“There’s still so much stigma of what a druggie is ,or what a junky is,” said Lindemann.

His goal for the map is to break the stigma and to show who people were before spiraling into addiction. Lindemann believes pain medication can become a crutch for dealing with life’s stressors: for anyone. 

LOOK: Interactive map of the U.S. opioid epidemic

Stigma further buries this hidden disease.

“They might be having a series of issues that they might be facing in their life, and if they’re facing stigma, the chances of them getting out of any mental health issues themselves or potentially seeking treatment, the stigma has kept people from going to treatment. It’s an issue. Treatment does work and recovery works and compassion to help people get there goes a lot of ways.”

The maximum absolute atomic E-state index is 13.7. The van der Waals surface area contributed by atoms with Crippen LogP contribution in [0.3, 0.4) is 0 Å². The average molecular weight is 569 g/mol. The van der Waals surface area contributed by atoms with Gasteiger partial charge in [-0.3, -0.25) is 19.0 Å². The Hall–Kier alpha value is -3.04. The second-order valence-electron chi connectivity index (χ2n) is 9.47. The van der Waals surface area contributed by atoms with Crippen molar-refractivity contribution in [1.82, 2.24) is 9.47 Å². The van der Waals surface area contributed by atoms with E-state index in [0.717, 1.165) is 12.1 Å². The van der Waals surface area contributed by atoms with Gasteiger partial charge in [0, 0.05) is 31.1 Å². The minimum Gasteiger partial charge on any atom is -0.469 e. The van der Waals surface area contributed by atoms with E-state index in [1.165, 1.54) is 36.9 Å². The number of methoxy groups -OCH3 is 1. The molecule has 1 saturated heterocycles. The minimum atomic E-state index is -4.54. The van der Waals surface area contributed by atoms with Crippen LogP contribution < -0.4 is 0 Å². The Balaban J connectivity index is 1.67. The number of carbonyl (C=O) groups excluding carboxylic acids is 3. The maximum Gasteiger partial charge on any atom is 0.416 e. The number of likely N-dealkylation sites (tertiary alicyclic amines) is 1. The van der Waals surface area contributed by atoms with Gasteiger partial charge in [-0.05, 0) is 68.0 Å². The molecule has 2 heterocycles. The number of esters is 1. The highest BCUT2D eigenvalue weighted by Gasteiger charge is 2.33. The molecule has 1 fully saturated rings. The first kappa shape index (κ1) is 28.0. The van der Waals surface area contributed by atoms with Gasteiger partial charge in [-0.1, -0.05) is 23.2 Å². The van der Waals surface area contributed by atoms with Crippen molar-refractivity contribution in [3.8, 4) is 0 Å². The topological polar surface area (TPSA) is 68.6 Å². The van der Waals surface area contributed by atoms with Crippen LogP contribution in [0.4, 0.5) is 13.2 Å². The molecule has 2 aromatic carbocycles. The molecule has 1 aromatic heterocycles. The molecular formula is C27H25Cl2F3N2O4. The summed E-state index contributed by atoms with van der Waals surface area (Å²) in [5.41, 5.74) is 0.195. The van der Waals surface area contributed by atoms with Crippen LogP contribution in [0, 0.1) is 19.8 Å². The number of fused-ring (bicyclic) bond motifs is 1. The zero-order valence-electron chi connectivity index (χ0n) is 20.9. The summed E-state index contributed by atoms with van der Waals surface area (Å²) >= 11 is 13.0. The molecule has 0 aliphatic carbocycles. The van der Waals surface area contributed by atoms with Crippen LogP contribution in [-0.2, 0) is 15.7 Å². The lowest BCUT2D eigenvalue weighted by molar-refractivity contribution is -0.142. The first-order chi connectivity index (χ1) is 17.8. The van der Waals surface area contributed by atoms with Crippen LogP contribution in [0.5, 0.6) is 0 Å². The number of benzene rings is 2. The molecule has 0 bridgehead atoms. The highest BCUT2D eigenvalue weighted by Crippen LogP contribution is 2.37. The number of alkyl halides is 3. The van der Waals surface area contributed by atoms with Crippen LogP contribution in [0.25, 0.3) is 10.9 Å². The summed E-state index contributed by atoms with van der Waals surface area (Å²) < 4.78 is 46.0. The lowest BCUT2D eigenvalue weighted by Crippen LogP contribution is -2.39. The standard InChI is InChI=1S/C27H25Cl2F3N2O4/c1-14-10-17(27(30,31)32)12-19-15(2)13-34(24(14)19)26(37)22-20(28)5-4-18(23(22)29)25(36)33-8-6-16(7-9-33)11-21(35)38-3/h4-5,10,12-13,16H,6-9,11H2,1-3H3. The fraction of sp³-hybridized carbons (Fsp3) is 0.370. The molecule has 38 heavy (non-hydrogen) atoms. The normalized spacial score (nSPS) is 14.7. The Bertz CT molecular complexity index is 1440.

He understands there is no quick fix. 

“I don’t have all the answers, unfortunately, no one does right now. We’re still very reactive,” Lindemann said. "I think there’s a lot of society, things we need to work on like rebuilding our communities and just being nicer to one another before we talk about addiction.

Jordan’s father agrees with Lindemann and believes the pandemic is making mental health challenges worse.

“I feel that with the pandemic, and just everything with it, losing this human interaction, not being able to do the things that we’re used to, they’re leading toward that gateway, that way to soothe themselves, and I know that just with the stresses of it, with everything happening with our lives right now, they don’t know how to process pain like that. But their way to shoot up and forget about it for a while.”

Jordan’s family and Lindemann agree this is not about a “war on drugs.” Rather, compassion is key.